Flutter — all you need to know about the http package

photo from https://www.pexels.com/photo/abstract-art-blur-bright-373543/


When we are developing mobile phone apps, it is not uncommon to make API calls through the http protocol. For some cases, the target API provider would provide a library for some specific programming languages which would ease the development at once. However for most situations, the API provider only exposes the REST API layer and let developers build its own http connectivity code.

In this blog, we would take a look at the http package on Flutter, and how we could make use of the package to build our own http connectivity code.

The Sample app

We build on top of a sample app to illustrate what challenges would be encountered and, of course, how to solve them piece by piece.

The sample app consists of 3 tabs — each interacting with a REST API in a different way. Let’s start with the simplest use-case, send a query request using the http GET method.

1st tab — suggestion from the bored-activity API :)

feel bored? Get a suggestion from the API :))

The UI is pretty straight forward, we could tap on the label “Feel bored” and at once a http GET request would be sent to the API — https://www.boredapi.com/api/activity .

The response returned would be interpreted and displayed in the TextField below.

We simply use the http package’s “get” method and supply the targeted API’s url as the parameter… now all set~ Since the get method is supposed to be a Future, hence we would wait for the result before parsing the response.

Once the response returns, we can access the String content by calling the “body” property. Basically the String content is a json document; hence we could also create a class to parse the body to form an Object instance. Class _EBoredSuggestion contains a factory method “fromJson” to parse the json content backed into attributes of the class instance.

The final step is to update the UI’s TextField content and display the results within the “setState” method.

Quite simple isn’t it? If we read the documentations of the “get” method; we can also provide an optional headers Map. This Map contains all the required http header info in order to run the API. For the moment of time, we don’t need to set any specific header to call the bored-api; but on the NEXT tab, we would be setting the basic authentication headers for signin purpose.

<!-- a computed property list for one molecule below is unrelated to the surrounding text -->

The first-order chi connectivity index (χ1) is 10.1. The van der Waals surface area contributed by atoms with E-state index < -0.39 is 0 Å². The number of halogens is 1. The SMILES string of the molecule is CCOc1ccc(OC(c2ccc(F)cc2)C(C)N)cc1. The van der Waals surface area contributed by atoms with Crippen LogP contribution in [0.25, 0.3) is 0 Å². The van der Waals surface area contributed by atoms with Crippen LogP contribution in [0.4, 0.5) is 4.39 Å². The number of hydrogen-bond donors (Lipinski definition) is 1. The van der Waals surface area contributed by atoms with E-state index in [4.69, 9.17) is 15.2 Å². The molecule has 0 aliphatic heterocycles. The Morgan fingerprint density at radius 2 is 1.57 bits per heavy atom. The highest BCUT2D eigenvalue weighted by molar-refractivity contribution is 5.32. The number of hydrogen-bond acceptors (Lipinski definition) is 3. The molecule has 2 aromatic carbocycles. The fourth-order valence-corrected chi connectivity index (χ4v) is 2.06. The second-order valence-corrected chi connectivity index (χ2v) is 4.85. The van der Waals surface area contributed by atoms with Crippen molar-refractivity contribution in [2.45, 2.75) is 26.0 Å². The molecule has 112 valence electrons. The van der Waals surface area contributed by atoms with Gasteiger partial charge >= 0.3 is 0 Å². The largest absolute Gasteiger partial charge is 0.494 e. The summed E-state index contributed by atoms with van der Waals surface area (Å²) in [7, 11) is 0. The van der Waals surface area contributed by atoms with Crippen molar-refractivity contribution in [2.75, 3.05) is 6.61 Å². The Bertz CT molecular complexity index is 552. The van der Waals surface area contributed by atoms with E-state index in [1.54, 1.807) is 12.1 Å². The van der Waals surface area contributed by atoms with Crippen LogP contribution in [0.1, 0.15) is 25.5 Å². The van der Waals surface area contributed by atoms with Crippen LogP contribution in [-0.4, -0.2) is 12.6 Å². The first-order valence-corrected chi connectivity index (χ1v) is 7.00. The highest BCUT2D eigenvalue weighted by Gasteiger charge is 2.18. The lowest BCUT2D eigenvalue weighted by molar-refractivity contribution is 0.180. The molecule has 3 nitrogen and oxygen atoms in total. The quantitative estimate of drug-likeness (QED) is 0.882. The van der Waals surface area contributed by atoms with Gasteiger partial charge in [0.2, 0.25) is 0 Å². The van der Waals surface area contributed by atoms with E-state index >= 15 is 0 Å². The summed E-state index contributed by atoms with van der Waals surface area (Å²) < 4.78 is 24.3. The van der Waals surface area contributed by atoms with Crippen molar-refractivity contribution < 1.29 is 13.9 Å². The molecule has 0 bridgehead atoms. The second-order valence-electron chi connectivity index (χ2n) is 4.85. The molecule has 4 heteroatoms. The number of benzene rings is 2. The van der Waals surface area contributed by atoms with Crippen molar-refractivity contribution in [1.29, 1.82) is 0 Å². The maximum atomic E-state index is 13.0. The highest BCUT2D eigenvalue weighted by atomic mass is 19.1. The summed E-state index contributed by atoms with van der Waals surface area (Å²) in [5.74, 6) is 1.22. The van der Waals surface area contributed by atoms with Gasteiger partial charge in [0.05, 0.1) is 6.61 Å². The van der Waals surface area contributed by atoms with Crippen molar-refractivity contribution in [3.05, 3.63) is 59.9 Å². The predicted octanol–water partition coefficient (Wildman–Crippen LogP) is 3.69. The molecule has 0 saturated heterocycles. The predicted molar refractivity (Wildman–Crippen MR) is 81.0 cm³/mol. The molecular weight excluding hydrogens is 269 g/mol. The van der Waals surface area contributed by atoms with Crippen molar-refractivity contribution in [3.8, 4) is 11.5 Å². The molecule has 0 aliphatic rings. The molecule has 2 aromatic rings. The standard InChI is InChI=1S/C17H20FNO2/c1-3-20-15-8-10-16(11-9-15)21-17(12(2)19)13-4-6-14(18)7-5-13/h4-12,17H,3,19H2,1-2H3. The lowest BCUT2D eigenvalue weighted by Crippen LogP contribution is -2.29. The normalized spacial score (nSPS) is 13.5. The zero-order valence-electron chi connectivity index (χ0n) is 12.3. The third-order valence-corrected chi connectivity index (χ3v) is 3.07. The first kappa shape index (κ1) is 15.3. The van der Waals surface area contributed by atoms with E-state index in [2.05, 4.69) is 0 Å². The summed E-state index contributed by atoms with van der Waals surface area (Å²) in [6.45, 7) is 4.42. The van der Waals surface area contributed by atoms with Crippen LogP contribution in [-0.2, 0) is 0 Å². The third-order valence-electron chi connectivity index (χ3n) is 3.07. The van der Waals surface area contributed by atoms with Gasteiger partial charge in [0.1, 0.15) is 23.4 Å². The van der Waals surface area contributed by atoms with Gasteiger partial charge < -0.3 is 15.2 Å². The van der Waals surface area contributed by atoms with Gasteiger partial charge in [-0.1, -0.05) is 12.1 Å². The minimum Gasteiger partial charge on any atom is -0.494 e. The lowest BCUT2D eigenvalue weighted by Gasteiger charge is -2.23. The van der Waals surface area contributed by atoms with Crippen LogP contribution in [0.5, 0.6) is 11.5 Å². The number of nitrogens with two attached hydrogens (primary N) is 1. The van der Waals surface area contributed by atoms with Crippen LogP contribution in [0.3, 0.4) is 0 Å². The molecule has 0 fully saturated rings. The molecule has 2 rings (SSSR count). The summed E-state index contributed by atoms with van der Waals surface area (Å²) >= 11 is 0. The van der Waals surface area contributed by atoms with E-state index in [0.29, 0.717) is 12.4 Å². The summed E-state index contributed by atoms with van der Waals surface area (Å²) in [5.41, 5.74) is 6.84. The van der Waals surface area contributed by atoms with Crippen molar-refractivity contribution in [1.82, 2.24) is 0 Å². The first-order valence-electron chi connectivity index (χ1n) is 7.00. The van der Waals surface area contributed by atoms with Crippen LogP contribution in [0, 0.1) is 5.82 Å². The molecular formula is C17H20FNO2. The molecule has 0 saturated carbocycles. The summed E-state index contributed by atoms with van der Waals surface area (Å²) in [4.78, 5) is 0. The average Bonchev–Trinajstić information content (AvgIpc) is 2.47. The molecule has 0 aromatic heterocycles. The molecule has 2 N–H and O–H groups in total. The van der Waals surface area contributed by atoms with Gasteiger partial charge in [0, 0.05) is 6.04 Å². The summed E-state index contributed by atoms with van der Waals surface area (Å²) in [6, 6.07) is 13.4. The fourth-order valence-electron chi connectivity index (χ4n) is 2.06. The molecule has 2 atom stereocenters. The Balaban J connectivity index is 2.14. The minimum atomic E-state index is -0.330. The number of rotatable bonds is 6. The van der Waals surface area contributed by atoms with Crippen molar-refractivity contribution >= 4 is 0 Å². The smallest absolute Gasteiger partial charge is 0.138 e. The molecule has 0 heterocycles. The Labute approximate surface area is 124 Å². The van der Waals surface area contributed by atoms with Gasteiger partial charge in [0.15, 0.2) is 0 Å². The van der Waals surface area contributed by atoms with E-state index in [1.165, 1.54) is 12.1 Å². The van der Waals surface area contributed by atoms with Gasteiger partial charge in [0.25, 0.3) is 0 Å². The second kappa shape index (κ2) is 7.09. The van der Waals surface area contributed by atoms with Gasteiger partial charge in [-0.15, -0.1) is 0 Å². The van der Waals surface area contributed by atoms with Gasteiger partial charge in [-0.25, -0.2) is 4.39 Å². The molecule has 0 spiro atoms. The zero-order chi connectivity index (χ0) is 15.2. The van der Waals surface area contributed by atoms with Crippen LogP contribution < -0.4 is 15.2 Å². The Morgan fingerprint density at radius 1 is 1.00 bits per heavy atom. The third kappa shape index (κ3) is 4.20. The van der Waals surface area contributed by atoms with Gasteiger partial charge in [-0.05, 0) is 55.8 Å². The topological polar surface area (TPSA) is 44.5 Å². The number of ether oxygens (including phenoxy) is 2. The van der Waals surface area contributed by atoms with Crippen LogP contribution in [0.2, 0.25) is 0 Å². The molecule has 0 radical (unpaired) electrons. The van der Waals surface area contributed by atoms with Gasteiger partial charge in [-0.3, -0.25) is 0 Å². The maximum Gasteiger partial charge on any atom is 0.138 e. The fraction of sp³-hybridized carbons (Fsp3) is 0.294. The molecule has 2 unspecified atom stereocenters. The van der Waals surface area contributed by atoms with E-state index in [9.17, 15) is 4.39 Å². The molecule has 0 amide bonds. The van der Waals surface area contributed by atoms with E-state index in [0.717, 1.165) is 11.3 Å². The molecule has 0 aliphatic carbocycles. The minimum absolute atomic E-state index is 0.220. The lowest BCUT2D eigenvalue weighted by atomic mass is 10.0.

2nd tab — making a Query to Elasticsearch Cloud Service

search against Elasticsearch Cloud Service

The UI contains 2 buttons — being tapped would send a search request to the Elasticsearch Cloud Service.

If you ever used Elasticsearch before, you know that a search is run as a http GET request, also the query syntax is supplied in the form of request body. Hm… sounds good? Everything here makes sense… except the request body! If we look back at the “get” method from the http package, we could only provide headers but not the content of the request body~Also if you look into various studies and blogs on http GET behaviours, providing contents in a GET request body is NOT suggested (?!). Various debates happened on whether we should provide additional contents to GET requests or not and if you are interested on this topic do Google a bit :)

Alright~ We are into solving the challenge, aren’t we? Now the “get” method probably won’t help on this scenario, however, the “Client” class would!!

Most programming languages provide convenient http methods such as GET, PUT, POST and DELETE; on the other hand they also provide a generic “client” which we could customise on how the http request be built and configured. Thank god in Flutter (actually Dart), we also have a “client” to serve these scenarios. Let’s take a look at the actual “client” code as below:

PS. some of the code involved a switch-case logic since the 2 buttons would perform a different search query.

We first create a “http.client” instance; then get back the Elasticsearch Cloud Services’ url, username and password from a config file — the setup and logic would be illustrated at the end of this blog. Once we got the above ready, it is time to create a http request Object:

  • with the method — “get” and
  • provides a url to access (value denoted in the config file)